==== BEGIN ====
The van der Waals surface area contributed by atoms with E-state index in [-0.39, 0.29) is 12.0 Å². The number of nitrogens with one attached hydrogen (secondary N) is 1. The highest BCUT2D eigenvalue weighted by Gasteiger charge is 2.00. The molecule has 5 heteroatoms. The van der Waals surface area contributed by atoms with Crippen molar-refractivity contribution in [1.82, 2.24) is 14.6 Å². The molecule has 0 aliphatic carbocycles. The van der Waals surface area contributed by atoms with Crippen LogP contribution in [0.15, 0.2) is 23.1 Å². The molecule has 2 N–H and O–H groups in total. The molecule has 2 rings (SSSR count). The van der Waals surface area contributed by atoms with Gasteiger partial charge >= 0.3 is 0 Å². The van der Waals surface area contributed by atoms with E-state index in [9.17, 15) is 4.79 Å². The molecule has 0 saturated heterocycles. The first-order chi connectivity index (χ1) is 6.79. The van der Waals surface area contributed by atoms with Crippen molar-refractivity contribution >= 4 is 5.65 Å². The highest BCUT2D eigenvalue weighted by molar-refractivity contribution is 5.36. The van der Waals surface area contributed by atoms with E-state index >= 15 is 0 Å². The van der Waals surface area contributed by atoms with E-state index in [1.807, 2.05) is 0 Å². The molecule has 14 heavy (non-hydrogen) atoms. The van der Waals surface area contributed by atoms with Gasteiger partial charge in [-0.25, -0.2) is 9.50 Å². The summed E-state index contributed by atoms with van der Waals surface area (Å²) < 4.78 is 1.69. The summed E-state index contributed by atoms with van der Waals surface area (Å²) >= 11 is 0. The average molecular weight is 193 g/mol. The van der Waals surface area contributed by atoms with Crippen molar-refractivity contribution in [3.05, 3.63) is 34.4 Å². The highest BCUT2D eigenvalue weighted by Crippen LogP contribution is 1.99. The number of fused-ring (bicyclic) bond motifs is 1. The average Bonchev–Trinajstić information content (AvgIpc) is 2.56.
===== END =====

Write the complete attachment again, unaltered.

The van der Waals surface area contributed by atoms with E-state index in [-0.39, 0.29) is 12.0 Å². The number of nitrogens with one attached hydrogen (secondary N) is 1. The highest BCUT2D eigenvalue weighted by Gasteiger charge is 2.00. The molecule has 5 heteroatoms. The van der Waals surface area contributed by atoms with Crippen molar-refractivity contribution in [1.82, 2.24) is 14.6 Å². The molecule has 0 aliphatic carbocycles. The van der Waals surface area contributed by atoms with Crippen LogP contribution in [0.15, 0.2) is 23.1 Å². The molecule has 2 N–H and O–H groups in total. The molecule has 2 rings (SSSR count). The van der Waals surface area contributed by atoms with Gasteiger partial charge >= 0.3 is 0 Å². The van der Waals surface area contributed by atoms with E-state index in [9.17, 15) is 4.79 Å². The molecule has 0 saturated heterocycles. The first-order chi connectivity index (χ1) is 6.79. The van der Waals surface area contributed by atoms with Crippen molar-refractivity contribution >= 4 is 5.65 Å². The highest BCUT2D eigenvalue weighted by molar-refractivity contribution is 5.36. The van der Waals surface area contributed by atoms with E-state index >= 15 is 0 Å². The van der Waals surface area contributed by atoms with E-state index in [1.807, 2.05) is 0 Å². The molecule has 14 heavy (non-hydrogen) atoms. The van der Waals surface area contributed by atoms with Gasteiger partial charge in [-0.25, -0.2) is 9.50 Å². The summed E-state index contributed by atoms with van der Waals surface area (Å²) < 4.78 is 1.69. The summed E-state index contributed by atoms with van der Waals surface area (Å²) >= 11 is 0. The average molecular weight is 193 g/mol. The van der Waals surface area contributed by atoms with Crippen molar-refractivity contribution in [3.05, 3.63) is 34.4 Å². The highest BCUT2D eigenvalue weighted by Crippen LogP contribution is 1.99. The number of fused-ring (bicyclic) bond motifs is 1. The average Bonchev–Trinajstić information content (AvgIpc) is 2.56.